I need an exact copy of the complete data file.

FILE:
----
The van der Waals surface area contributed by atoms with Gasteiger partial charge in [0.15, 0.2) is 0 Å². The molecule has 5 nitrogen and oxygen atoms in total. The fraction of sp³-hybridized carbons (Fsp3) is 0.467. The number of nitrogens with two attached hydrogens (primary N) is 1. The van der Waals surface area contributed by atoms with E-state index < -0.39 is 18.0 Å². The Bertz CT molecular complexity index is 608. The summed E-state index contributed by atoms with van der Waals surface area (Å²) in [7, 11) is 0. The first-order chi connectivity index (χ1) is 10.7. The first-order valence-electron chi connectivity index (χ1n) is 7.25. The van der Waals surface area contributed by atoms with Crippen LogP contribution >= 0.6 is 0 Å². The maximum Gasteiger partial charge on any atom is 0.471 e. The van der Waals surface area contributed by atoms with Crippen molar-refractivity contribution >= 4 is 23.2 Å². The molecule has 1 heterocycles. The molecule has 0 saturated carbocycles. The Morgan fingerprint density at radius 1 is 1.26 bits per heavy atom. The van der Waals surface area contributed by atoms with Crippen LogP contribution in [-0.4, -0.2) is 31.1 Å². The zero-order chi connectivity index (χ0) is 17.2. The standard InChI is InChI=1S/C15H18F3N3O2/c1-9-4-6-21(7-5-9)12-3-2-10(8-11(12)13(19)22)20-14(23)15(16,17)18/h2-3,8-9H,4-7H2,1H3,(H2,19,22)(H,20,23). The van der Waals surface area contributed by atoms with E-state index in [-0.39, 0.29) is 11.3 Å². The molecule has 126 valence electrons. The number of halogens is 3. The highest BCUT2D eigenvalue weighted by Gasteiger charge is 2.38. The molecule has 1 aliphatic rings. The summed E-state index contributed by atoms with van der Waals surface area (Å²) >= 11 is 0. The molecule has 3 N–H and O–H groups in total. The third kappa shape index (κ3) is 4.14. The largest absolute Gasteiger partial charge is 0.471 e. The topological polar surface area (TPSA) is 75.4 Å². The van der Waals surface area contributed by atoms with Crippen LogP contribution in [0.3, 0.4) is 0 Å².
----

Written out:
The van der Waals surface area contributed by atoms with Gasteiger partial charge in [0.15, 0.2) is 0 Å². The molecule has 5 nitrogen and oxygen atoms in total. The fraction of sp³-hybridized carbons (Fsp3) is 0.467. The number of nitrogens with two attached hydrogens (primary N) is 1. The van der Waals surface area contributed by atoms with E-state index < -0.39 is 18.0 Å². The Bertz CT molecular complexity index is 608. The summed E-state index contributed by atoms with van der Waals surface area (Å²) in [7, 11) is 0. The first-order chi connectivity index (χ1) is 10.7. The first-order valence-electron chi connectivity index (χ1n) is 7.25. The van der Waals surface area contributed by atoms with Crippen LogP contribution >= 0.6 is 0 Å². The maximum Gasteiger partial charge on any atom is 0.471 e. The van der Waals surface area contributed by atoms with Crippen molar-refractivity contribution >= 4 is 23.2 Å². The molecule has 1 heterocycles. The molecule has 0 saturated carbocycles. The Morgan fingerprint density at radius 1 is 1.26 bits per heavy atom. The van der Waals surface area contributed by atoms with Crippen LogP contribution in [-0.4, -0.2) is 31.1 Å². The zero-order chi connectivity index (χ0) is 17.2. The standard InChI is InChI=1S/C15H18F3N3O2/c1-9-4-6-21(7-5-9)12-3-2-10(8-11(12)13(19)22)20-14(23)15(16,17)18/h2-3,8-9H,4-7H2,1H3,(H2,19,22)(H,20,23). The van der Waals surface area contributed by atoms with E-state index in [-0.39, 0.29) is 11.3 Å². The molecule has 126 valence electrons. The number of halogens is 3. The highest BCUT2D eigenvalue weighted by Gasteiger charge is 2.38. The molecule has 1 aliphatic rings. The summed E-state index contributed by atoms with van der Waals surface area (Å²) >= 11 is 0. The molecule has 3 N–H and O–H groups in total. The third kappa shape index (κ3) is 4.14. The largest absolute Gasteiger partial charge is 0.471 e. The topological polar surface area (TPSA) is 75.4 Å². The van der Waals surface area contributed by atoms with Crippen LogP contribution in [0.3, 0.4) is 0 Å².